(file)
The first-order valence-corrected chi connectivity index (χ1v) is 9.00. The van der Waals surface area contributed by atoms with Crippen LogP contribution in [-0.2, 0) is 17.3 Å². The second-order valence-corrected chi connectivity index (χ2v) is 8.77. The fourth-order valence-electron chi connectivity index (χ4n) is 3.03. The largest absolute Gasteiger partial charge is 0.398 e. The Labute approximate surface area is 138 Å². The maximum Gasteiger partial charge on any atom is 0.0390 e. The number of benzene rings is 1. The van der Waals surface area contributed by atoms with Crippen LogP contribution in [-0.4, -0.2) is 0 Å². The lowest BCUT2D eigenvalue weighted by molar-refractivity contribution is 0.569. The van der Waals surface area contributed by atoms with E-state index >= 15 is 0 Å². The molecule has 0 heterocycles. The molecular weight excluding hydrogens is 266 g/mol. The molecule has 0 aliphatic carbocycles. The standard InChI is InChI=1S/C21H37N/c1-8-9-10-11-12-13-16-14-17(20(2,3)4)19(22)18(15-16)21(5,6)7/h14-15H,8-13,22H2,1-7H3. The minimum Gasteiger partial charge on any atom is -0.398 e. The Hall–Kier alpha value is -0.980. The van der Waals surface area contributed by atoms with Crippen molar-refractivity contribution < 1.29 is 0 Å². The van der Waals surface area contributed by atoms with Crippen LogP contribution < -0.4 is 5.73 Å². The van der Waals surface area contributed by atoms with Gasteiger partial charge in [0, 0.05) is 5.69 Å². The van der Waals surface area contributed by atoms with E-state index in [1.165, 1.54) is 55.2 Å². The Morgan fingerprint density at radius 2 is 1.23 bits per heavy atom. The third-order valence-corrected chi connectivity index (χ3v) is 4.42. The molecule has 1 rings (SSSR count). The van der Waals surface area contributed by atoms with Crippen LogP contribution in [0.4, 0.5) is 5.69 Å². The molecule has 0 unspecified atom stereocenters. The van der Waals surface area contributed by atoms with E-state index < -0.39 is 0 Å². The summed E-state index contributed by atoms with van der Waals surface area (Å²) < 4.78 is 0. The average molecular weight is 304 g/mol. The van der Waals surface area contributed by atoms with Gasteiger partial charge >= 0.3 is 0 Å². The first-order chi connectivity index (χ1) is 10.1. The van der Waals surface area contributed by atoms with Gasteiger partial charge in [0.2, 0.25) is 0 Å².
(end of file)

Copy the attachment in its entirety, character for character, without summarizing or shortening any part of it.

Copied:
The first-order valence-corrected chi connectivity index (χ1v) is 9.00. The van der Waals surface area contributed by atoms with Crippen LogP contribution in [-0.2, 0) is 17.3 Å². The second-order valence-corrected chi connectivity index (χ2v) is 8.77. The fourth-order valence-electron chi connectivity index (χ4n) is 3.03. The largest absolute Gasteiger partial charge is 0.398 e. The Labute approximate surface area is 138 Å². The maximum Gasteiger partial charge on any atom is 0.0390 e. The number of benzene rings is 1. The van der Waals surface area contributed by atoms with Crippen LogP contribution in [-0.4, -0.2) is 0 Å². The lowest BCUT2D eigenvalue weighted by molar-refractivity contribution is 0.569. The van der Waals surface area contributed by atoms with E-state index >= 15 is 0 Å². The molecule has 0 heterocycles. The molecular weight excluding hydrogens is 266 g/mol. The molecule has 0 aliphatic carbocycles. The standard InChI is InChI=1S/C21H37N/c1-8-9-10-11-12-13-16-14-17(20(2,3)4)19(22)18(15-16)21(5,6)7/h14-15H,8-13,22H2,1-7H3. The minimum Gasteiger partial charge on any atom is -0.398 e. The Hall–Kier alpha value is -0.980. The van der Waals surface area contributed by atoms with Crippen molar-refractivity contribution < 1.29 is 0 Å². The van der Waals surface area contributed by atoms with Crippen LogP contribution < -0.4 is 5.73 Å². The van der Waals surface area contributed by atoms with Gasteiger partial charge in [0, 0.05) is 5.69 Å². The van der Waals surface area contributed by atoms with E-state index in [1.165, 1.54) is 55.2 Å². The Morgan fingerprint density at radius 2 is 1.23 bits per heavy atom. The third-order valence-corrected chi connectivity index (χ3v) is 4.42. The molecule has 1 rings (SSSR count). The van der Waals surface area contributed by atoms with Crippen LogP contribution in [0.4, 0.5) is 5.69 Å². The molecule has 0 unspecified atom stereocenters. The van der Waals surface area contributed by atoms with E-state index < -0.39 is 0 Å². The summed E-state index contributed by atoms with van der Waals surface area (Å²) < 4.78 is 0. The average molecular weight is 304 g/mol. The van der Waals surface area contributed by atoms with Gasteiger partial charge >= 0.3 is 0 Å². The first-order chi connectivity index (χ1) is 10.1. The van der Waals surface area contributed by atoms with Gasteiger partial charge in [0.2, 0.25) is 0 Å².